We recently bought a new vehicle so that I could continue my weekly trips to see my sister. I am in love with this low-slung black Kia Forte with the sporty flowing lines. I still chauffeur my husband to and from various musical rehearsals and concerts. Both the car and the renovations were made possible by my share of the inheritance from our parents. Thank you, Mum and Dad.


Children and grandchildren

Recently, a new grandson was born in Vietnam. We made the baby’s acquaintance via Skype, as we had done with his older sister. (Long-distance communications have improved dramatically with the new technologies.)  It may be that we will see the two little ones in the flesh only if their parents can travel to Canada. This will happen within the next few years if we’re lucky.  It would be so nice to cuddle the new little grandbabies.

All three of our own children are now living in other cities.  All three have found partners who fit right in, and who get the seal of approval from both of us.  I suspect that five years from now there will be grandchildren for us on this side of the Pacific. Having children requires such a commitment of hard work and patience that we avoid putting pressure on any of our children to produce offspring. If it happens, it happens.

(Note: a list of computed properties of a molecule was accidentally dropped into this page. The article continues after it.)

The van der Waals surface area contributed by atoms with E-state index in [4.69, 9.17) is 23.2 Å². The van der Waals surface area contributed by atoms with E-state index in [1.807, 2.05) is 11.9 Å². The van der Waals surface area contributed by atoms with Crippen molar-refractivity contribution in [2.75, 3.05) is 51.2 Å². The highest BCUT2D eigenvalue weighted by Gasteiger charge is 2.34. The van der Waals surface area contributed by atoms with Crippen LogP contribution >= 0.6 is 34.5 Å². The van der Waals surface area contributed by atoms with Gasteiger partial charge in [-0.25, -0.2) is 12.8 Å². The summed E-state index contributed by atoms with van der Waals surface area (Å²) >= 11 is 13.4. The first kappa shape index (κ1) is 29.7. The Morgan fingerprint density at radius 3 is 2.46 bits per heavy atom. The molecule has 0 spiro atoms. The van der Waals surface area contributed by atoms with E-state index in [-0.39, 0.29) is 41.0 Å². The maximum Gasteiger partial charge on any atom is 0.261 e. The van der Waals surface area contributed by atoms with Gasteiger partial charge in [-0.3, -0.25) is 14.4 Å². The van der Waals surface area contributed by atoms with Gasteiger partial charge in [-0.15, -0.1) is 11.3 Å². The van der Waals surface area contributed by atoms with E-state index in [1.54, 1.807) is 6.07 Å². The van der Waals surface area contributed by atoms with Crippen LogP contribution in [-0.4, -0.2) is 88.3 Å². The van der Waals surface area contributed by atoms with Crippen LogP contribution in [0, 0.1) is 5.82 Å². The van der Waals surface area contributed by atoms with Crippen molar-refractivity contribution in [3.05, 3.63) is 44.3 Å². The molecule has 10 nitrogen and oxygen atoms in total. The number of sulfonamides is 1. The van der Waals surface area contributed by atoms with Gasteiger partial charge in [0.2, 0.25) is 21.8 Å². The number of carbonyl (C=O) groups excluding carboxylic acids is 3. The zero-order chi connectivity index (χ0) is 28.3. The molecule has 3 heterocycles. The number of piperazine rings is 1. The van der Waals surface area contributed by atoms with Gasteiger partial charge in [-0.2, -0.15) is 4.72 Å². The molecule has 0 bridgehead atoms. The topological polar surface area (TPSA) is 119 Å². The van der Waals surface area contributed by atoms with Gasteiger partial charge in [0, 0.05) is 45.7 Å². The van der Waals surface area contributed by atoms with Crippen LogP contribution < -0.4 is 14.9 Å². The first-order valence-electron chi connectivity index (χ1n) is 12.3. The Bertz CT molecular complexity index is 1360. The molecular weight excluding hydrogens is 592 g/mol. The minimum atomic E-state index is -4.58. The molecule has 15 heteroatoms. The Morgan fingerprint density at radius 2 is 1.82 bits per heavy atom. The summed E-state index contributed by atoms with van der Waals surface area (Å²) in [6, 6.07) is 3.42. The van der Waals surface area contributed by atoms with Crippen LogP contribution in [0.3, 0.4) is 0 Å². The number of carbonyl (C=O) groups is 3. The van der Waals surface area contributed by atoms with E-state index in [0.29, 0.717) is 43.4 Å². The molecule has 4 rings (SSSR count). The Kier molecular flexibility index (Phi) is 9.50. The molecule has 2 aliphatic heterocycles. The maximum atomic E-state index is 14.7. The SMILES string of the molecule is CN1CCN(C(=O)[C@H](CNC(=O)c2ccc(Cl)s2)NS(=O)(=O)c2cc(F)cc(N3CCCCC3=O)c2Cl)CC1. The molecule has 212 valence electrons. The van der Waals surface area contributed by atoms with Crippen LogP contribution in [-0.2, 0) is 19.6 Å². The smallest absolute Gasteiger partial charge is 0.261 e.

Moving in the right direction

Retirement has not turned out exactly as I pictured it. I envisioned a lot more travelling and acting and painting and writing than has happened yet. Inertia still manages to dig its powerful claws into me.  I am moving in the right direction, though. Perhaps two years from now I will be able to report more progress on these four fronts.  What I have learned from my first four years of retirement is this: to enjoy the company of those I love, to do what makes me happy, and to appreciate and nurture my good health.